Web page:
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Re: What is an RDF Query?

From: Sandro Hawke <sandro@w3.org>
Date: Mon, 10 Sep 2001 11:37:49 -0400
Message-Id: <200109101537.f8AFbni31647@wadimousa.hawke.org>
To: "Eric Prud'hommeaux" <eric@w3.org>
cc: www-rdf-rules@w3.org
Eric Prud'hommeaux wrote:
> On Fri, Sep 07, 2001 at 06:22:14PM -0400, Sandro Hawke wrote:
> > 
> > I agree that RDF queries and RDF rule premises are basically the same
> > things.  So what is an RDF query?
> > 
> > At a very abstract level, I think the RDF query API is something like:
> > 
> >     match(dataset, pattern) -> set of solutions
> > 
> > This vaguely matches every RDF query system I've heard of.  The
> > dataset is a set of RDF statements (triples), and the pattern is a set
> > of RDF statements (triples) which may have existential variable
> > elements.  A solution is either (1) a mapping from the variables to
> > constants or (2) a set of triples which match the pattern (that is,
> > with the variable subsitution done), or (3) both.  I think this is
> > equivalent to a relational join.
> > 
> > There is a shift in complexity if we go with the interpretation of RDF
> > "anonymous nodes" as existential variables.  That simplifies things by
> > saying the pattern is just an RDF graph like any other, but it
> > complicates things by allowing the dataset to have variables too.
> > This seems to be equivalent to trying to perform unification [1]
> > between the two sets as conjunctions of their triples, with the
> > complication that the elements have no intrinsic ordering.  (Does that
> > turn this into a much harder problem, or is there a trick to making it
> > not matter?)
> > 
> > This makes the match seem more symmetric, but it's still being able to
> > match all the triples in the second argument which constitutes
> > "success".   
> 
> Ambiguities will arise if anonymous nodes do double duty as variables
> and unlabled addresses in a graph 

I don't think so.  I think the only reasonable interpretation of
anonymous nodes is as existential variables which do very natural
double-duty in natural language and formal logic.  (If there's another
reasonable interpretation, I'd be interested to hear about it.)

You gave the example:

> <r:Description about="http://...bus_218">
>    <b:scheduledStop>
>       <r:Description>
>          <b:city>Boston</b:city>
>          <b:time>14:59EST</b:time>
>          <b:terminal>Z</b:terminal>
>       </r:Description>
>    </b:scheduledStop>
> </r:Description>
>
> would not say "bus 218 has a stop in boston at 14:59" but instead
> "I'm am talking about all of 218's stops in Boston at 14:59."  The
> statement would not be useful to a trip planner that didn't have
> an external assertion of the exsistence of this scheduled stop.

I think you're reading that as a universal ("for all ...") variable,
in this case.  (The existential will turn into a universal in a
minute, though, when we negate/conditionalize it to use this as a
query.)  So the RDF, asserted, says:

(1) There is something, globally known as "http://...bus_218" which
    has a scheduledStop, and that scheduledStop has a city of "Boston", a
    time of "14:59EST", and a terminal of "Z".

That's fine for simple constructions.  We've only got one unnamed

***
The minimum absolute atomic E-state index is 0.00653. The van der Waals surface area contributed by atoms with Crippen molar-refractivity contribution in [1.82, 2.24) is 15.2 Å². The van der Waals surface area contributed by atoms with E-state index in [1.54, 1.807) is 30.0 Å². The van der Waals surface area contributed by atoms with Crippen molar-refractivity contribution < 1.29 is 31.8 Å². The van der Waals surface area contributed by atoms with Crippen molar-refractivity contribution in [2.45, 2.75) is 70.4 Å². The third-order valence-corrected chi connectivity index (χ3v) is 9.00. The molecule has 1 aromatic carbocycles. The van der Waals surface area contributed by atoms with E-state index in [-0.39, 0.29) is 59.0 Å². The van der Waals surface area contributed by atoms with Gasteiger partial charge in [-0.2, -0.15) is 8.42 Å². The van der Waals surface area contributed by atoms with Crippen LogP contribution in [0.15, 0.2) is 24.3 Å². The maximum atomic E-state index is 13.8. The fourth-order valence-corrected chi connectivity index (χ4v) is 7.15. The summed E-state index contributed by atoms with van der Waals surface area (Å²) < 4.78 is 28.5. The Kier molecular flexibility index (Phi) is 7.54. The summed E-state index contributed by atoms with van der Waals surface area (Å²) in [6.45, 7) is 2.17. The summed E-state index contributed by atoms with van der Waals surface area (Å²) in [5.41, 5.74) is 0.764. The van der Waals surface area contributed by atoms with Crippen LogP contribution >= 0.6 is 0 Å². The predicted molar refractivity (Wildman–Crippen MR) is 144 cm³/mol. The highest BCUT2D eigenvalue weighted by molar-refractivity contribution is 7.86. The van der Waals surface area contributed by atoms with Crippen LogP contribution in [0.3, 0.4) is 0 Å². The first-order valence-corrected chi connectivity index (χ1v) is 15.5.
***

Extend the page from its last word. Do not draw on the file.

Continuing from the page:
existential variable ("that" and its relatives) in english and I think
RDF/XML; if we needed to intermix data about several unnamed objects,
we would introduce temporary local-scope names (existential
variables):

(2) There is something, globally known as "http://...bus_218" which
    has a scheduledStop, which I'll refer to as Stop1 here.  Stop1 has
    a city of "Boston", a time of "14:59EST", and a terminal of "Z".

Without changing what is being asserted, we could go another step
which almost everyone does and given Stop1 a global name, a Skolem
constant (a genid):

(3) There is something, globally known as "http://...bus_218" which
    has a scheduledStop, globally known as
    "urn:uuid:67df927a-a5fc-11d5-93e4-0050ba4812a6", which has a city of
    "Boston", a time of "14:59EST", and a terminal of "Z".

All three versions mean the same thing as an assertion, but what if I
make it into a question?

(1q) Is there something, globally known as "http://...bus_218" which
     has a scheduledStop, and that scheduledStop has a city of "Boston", a
     time of "14:59EST", and a terminal of "Z"?

That makes perfect sense, and the answer (given the data in the
previous assertions) would be yes.  However, if I turn (3) into a
question:

(3q) Is there is something, globally known as "http://...bus_218" which
     has a scheduledStop, globally known as
    "urn:uuid:cc93d928-a5fd-11d5-8753-0050ba4812a6", which has a city of
    "Boston", a time of "14:59EST", and a terminal of "Z"?

the answer is No, because the Skolem constant is different (as it
probably has to be in any practical usage scenario).

So if you keep the anonymous nodes as existential variables (rather
than Skolemizing them with genid() as people have been doing) the
meaning of an asserted RDF document/graph does not change, and now you
can use the RDF graph in an additional meaningful way.

> It also doesn't say anything about the node set you've selected with
> the set of assertions containing a variable. We'll need something
> outside of (or above) the model to deliniate the selection from the
> assertions.

I think the only additional information we'll need is the question
being asked.    But maybe you can give me an example?